Dean Garret notes that a modern-day general, Omar N. Bradley, once warned: "We have grasped the mystery of the atom and rejected the Sermon on the Mount. . . . Ours is a world of nuclear giants and ethical infants. We know more about war than we know about peace, more about killing than we know about living."161

     President Dwight D. Eisenhower observed: "Every gun made, every warship launched, every rocked fired signifies, in the final sense, a theft from those who hunger and are not fed, those who are cold and are not clothed. This world in arms is not spending money alone. It is spending the sweat of its laborers, the genius of its scientists, the hopes of its children. . . . This is not a way of life at all, in any true sense. Under the cloud of threatening war, it is humanity hanging from a cross of iron."162 [H. Dean Garrett, "Inspired by a Better Cause," in Studies in Scripture: Book of Mormon, Part 2, p. 78]


Alma 44:6 Deliver Up Your Weapons of War unto Us, and We Will Seek Not Your Blood:


     Karl von Clausewitz's great work Vom Kriege, or On War, has been the Bible of the military for 150 years. According to Hugh Nibley, the Book of Mormon reads as if it were written by a diligent student of this work. One of the principal maxims of this work says the following: "the disarming of the enemy--this object of war in the abstract, [is the] final means of attaining the political object."

     In the Book of Mormon, Moroni often requires the enemy to lay down their arms and lets them go home. There are no reprisals or anything similar (see Alma 44:6,15,20; 52:37). The test comes when they lay down their arms--then they know your will has dominated over theirs. So Clausewitz says, the "disarming of the enemy--this [is the] object of war." Moroni was satisfied when the enemy laid down their arms. Likewise in the French and Indian Wars, and in the Mexican Wars, and in the last war when the German and Japanese laid down their arms, the war was over. [Hugh Nibley, "Warfare in the Book of Mormon," in Warfare in the Book of Mormon, p. 129] See the commentary on Alma 43:17]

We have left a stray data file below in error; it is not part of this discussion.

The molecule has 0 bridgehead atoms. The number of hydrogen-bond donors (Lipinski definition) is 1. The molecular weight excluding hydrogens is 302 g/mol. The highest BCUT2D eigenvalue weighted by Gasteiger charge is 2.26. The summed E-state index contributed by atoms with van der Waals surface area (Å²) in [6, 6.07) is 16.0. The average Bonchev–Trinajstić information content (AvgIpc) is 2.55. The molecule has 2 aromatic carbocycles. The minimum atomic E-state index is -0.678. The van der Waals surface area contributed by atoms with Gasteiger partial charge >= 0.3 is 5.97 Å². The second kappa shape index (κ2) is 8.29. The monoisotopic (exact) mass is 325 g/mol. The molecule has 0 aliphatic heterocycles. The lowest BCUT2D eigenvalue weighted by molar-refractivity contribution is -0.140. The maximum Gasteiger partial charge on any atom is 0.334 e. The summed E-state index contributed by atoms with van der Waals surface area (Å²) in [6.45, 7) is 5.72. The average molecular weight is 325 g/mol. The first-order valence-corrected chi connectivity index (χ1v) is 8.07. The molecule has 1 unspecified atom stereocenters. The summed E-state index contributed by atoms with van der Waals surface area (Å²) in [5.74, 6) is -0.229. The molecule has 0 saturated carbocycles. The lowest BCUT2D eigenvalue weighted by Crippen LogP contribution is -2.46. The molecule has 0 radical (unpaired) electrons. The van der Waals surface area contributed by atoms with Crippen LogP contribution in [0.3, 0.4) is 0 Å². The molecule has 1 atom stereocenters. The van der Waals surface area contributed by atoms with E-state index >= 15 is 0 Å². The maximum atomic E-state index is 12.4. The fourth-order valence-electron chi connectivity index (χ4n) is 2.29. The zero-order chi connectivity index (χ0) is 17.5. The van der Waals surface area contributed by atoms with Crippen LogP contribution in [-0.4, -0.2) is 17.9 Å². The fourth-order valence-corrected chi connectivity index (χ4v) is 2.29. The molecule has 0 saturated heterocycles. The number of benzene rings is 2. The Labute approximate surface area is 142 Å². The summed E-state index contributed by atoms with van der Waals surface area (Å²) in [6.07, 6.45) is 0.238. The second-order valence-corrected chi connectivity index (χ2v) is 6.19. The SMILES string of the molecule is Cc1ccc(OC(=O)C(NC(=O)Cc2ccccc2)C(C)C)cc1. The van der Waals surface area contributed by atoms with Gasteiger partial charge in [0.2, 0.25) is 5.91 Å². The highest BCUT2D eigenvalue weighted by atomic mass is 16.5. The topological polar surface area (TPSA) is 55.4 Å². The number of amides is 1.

Alma 44:10 Moroni Returned the Sword and the Weapons of . . . Zerahemnah, Saying: Behold, We Will End the Conflict:


     In his work On War, Clausewitz writes: In pursuing the aim of war, "there is only one means: combat. . . . All the effects manifested in [war] have their origin in combat." Moroni, in combat, returns the sword to Zerahemnah. Zerahemnah didn't want to discuss terms anymore. Moroni invited him to take his sword back and continue fighting. That's all we can do--it's the only solution. Unless you choose to make a covenant of peace, you'll just have to go on fighting. Military combat is the only effective way--the pursuance of only one means. "All the effects manifested in [war] have their origin in combat." As Moroni hands Zerahemnah his sword back, he says, "We will end the conflict"--if you don't want to discuss it, there's nothing else to do (cf. Alma 44:10-11). Then the only reason, says Clausewitz, for "suspension of military action [is] . . . to await a more favorable moment for action." When Zerahemnah puts up his sword, he is merely waiting for a more favorable time to strike back. He tells Moroni quite frankly to hand him back his sword and then adds, "We will not suffer ourselves to take an oath unto you, which we know that we will break" (Alma 44:8-10). When he got his sword back, he immediately made a mad lunge for Moroni, only to have the top of his head cut off (see Alma 44:12). You suspend your action to wait for more action. [Hugh Nibley, "Warfare in the Book of Mormon," in Warfare in the Book of Mormon, pp. 134-135]


Alma 44:11 I Cannot Recall the Words Which I Have Spoken:


     According to Brant Gardner, when Moroni says he "cannot recall the words which I have spoken" (Alma 44:11), he is not using the term recall to mean "remember" but rather to mean "take back." So why can't Moroni change his mind? Why can't he take back his words? Certainly accepting the surrender will save lives, why not accept it? The reason is because Moroni had made a covenant oath in the name of his all-powerful God. Moroni could not take the words back because he had invoked the name of his covenant Lord in the declaration of his offer. Only his Lord could change what had been said. [Brant Gardner, Book of Mormon Commentary,, p. 4]


Alma 44:11 Ye Shall Not Depart Except Ye Depart with an Oath: